By Daniel Winner | AC JosepH Media Correspondent
Nov. 15 marked the last day of the ancient, yet popular holiday known as Diwali. Observed throughout the world by local and diasporic South Asian communities, the festival celebrates the spiritual victory of good over evil. The festival lasts for 5 days and begins on the new moon of the Indian month of Kartika, which falls anywhere between the months of October and November.
The story of Diwali — also known as “Deepavali” — begins with the renowned Hindu epic the Ramayana. In this tale, the hero Rama is charged with a mission to rescue his beloved wife Sita from the wicked demon king Ravana. With the help of his brother Lakshmana and a tribe of monkeys led by king Sugriva, Rama successfully slays Ravana and saves Sita.
Hindus traditionally hold the belief that Rama was an avatar — or incarnation — of the god Vishnu, and that Sita was his consort, the goddess Lakshmi. Diwali is thus a commemoration of the triumph of righteousness and divine law — called “dharma” — over the forces of chaos and lawlessness.
Although the festival has Hindu origins, it is also celebrated by Buddhists, Jains, Muslims, Sikhs, and even Indian Christians; all of whom have a unique cultural and religious take. Regional variations can also be seen in countries such as Nepal, Sri Lanka, Pakistan, and Myanmar, to name a few.
Among Indian Americans, Diwali celebrations largely mimic those found in modern India. Oil lamps called diyas are lit to symbolize the dispelling of darkness from the boundaries of Indian homes. The name “Diwali” means “row of lights” based around this practice.
Another Diwali custom is the making of rangoli. Rangoli, meaning “row of colors,” is the art of creating colorful diagrams with sand, flower petals, and powdered minerals. The resulting patterns symbolize the household’s happiness and prosperity. They serve as auspicious symbols which ensure that the goddess Lakshmi will bless the family with wealth and prosperity.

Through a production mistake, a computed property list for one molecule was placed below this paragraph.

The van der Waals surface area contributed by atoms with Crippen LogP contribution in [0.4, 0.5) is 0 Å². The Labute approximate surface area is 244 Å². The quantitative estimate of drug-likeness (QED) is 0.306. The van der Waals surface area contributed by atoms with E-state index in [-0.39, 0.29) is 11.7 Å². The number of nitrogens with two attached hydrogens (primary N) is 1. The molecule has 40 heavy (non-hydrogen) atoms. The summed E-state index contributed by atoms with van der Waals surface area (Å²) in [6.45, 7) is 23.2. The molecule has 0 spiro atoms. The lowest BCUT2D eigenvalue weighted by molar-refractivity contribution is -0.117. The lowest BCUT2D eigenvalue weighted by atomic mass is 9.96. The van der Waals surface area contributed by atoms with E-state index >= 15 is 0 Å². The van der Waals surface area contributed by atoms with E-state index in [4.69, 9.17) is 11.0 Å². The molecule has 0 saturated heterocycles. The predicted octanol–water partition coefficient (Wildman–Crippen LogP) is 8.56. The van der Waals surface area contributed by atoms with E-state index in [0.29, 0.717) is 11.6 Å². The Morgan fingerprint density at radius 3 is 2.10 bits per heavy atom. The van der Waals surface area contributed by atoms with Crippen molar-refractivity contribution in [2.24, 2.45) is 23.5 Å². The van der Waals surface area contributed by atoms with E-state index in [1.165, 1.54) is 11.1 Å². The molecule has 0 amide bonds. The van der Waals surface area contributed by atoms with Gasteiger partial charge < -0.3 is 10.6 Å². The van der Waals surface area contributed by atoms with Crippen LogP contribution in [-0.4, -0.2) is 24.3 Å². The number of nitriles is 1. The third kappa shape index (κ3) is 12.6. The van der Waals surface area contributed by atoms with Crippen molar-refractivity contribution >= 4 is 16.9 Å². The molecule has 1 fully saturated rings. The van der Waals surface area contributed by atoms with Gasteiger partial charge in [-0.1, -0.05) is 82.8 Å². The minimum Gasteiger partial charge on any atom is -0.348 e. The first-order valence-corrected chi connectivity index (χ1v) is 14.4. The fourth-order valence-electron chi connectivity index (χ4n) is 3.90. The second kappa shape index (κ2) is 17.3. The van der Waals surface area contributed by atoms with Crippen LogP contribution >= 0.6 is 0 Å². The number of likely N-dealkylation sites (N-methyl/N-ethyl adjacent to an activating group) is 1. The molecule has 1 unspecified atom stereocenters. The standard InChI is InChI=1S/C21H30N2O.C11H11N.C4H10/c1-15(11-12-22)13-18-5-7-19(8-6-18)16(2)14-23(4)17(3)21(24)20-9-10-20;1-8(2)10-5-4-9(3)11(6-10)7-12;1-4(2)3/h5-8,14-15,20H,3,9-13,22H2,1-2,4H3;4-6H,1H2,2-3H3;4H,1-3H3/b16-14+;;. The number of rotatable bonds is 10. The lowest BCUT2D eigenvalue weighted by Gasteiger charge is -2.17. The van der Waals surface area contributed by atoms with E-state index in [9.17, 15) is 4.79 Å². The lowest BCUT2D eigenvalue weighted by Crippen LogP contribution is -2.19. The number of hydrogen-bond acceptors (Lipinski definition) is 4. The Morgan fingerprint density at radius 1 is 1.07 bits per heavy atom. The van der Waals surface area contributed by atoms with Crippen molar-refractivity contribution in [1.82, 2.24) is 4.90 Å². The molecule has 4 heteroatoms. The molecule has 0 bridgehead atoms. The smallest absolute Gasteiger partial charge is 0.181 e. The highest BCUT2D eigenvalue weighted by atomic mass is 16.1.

The bulk of the festivities in South Jersey began early this month on Thursday, Nov. 2, with the Indian Cultural Center (ICC) of South Jersey hosting its Diwali Bazaar: A Community Celebration in Marlton. Present were traditional Indian shopping outlets, food vendors, and music performances by Pakistani singer and music producer Jimmy Attre and Marathi singer-songwriter Darshana Menon.
Other events included art-making and educational programs for kids and families, including:
- Diwali Crafts Program, Nov. 8 at Moorestown Library (Moorsetown, Burlington County)
- Celebrate Diwali!, Nov. 9 at Gloucester County Library Glassboro Branch (Glassboro, Gloucester County)
- Diwali Rangoli Sand Art for Teens, Nov. 13 at Toms River Branch Ocean County Library (Toms River, Ocean County)
Diwali has become a popular and well-recognized holiday in the United States. This year, the state of New York passed a bill to make Diwali a school holiday, just after the state of Pennsylvania declared it a public holiday back in spring. On May 26, New York Congresswoman Grace Meng announced the introduction of the Diwali Day Act, a bill that will designate Diwali as a federal holiday.
Asian Americans are currently the fastest-growing racial group in the United States, Indian Americans being the largest with an increased presence around 54.7% from 2010 and 2020. Moreover, New Jersey is the only state in which the largest immigrant population is from India, comprising 10% of all foreign-born residents and has the largest number of Hindus among all 50 states. The majority of the community resides in the northern part of New Jersey, but South Jersey clearly boasts a vibrant and spirited community as well.
EDITOR’S NOTE: Daniel Winner has a double major in Religious Studies and Japanese from Penn State University and has traveled internationally to the Far East on several occasions. His insights on Buddhism and Asian culture give a unique view of historical and modern trends. He is currently a contributor for Front Runner New Jersey.
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